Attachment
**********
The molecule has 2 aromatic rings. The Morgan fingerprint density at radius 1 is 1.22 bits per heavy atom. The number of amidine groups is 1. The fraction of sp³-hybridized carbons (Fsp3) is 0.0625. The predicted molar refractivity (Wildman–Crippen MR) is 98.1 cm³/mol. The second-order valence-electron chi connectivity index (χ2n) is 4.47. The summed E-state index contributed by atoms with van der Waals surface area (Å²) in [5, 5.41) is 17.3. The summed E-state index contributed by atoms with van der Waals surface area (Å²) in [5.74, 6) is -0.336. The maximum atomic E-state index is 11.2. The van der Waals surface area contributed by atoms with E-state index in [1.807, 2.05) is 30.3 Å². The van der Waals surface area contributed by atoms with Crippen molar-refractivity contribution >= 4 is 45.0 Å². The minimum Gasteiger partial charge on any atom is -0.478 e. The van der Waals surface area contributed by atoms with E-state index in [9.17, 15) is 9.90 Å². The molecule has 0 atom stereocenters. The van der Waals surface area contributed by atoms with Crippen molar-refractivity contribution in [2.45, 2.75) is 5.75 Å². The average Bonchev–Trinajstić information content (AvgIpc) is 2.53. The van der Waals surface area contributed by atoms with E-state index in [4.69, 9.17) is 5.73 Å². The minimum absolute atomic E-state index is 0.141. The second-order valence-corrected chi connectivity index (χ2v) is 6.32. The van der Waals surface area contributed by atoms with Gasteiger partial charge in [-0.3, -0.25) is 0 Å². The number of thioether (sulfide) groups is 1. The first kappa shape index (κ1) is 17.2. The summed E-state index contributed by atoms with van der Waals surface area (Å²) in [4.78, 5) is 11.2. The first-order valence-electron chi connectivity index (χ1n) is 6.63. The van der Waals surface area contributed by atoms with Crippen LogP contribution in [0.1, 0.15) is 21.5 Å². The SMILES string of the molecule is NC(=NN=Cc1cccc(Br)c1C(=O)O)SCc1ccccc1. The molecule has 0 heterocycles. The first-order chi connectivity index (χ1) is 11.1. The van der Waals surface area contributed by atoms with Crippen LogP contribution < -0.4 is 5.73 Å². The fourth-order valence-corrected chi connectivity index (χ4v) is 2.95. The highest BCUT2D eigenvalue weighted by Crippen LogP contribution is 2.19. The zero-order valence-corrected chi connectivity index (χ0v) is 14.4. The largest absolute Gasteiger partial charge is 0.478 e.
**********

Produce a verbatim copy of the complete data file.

The molecule has 2 aromatic rings. The Morgan fingerprint density at radius 1 is 1.22 bits per heavy atom. The number of amidine groups is 1. The fraction of sp³-hybridized carbons (Fsp3) is 0.0625. The predicted molar refractivity (Wildman–Crippen MR) is 98.1 cm³/mol. The second-order valence-electron chi connectivity index (χ2n) is 4.47. The summed E-state index contributed by atoms with van der Waals surface area (Å²) in [5, 5.41) is 17.3. The summed E-state index contributed by atoms with van der Waals surface area (Å²) in [5.74, 6) is -0.336. The maximum atomic E-state index is 11.2. The van der Waals surface area contributed by atoms with E-state index in [1.807, 2.05) is 30.3 Å². The van der Waals surface area contributed by atoms with Crippen molar-refractivity contribution >= 4 is 45.0 Å². The minimum Gasteiger partial charge on any atom is -0.478 e. The van der Waals surface area contributed by atoms with E-state index in [9.17, 15) is 9.90 Å². The molecule has 0 atom stereocenters. The van der Waals surface area contributed by atoms with Crippen molar-refractivity contribution in [2.45, 2.75) is 5.75 Å². The average Bonchev–Trinajstić information content (AvgIpc) is 2.53. The van der Waals surface area contributed by atoms with E-state index in [4.69, 9.17) is 5.73 Å². The minimum absolute atomic E-state index is 0.141. The second-order valence-corrected chi connectivity index (χ2v) is 6.32. The van der Waals surface area contributed by atoms with Gasteiger partial charge in [-0.3, -0.25) is 0 Å². The number of thioether (sulfide) groups is 1. The first kappa shape index (κ1) is 17.2. The summed E-state index contributed by atoms with van der Waals surface area (Å²) in [4.78, 5) is 11.2. The first-order valence-electron chi connectivity index (χ1n) is 6.63. The van der Waals surface area contributed by atoms with Crippen LogP contribution in [0.1, 0.15) is 21.5 Å². The SMILES string of the molecule is NC(=NN=Cc1cccc(Br)c1C(=O)O)SCc1ccccc1. The molecule has 0 heterocycles. The first-order chi connectivity index (χ1) is 11.1. The van der Waals surface area contributed by atoms with Crippen LogP contribution < -0.4 is 5.73 Å². The fourth-order valence-corrected chi connectivity index (χ4v) is 2.95. The highest BCUT2D eigenvalue weighted by Crippen LogP contribution is 2.19. The zero-order valence-corrected chi connectivity index (χ0v) is 14.4. The largest absolute Gasteiger partial charge is 0.478 e.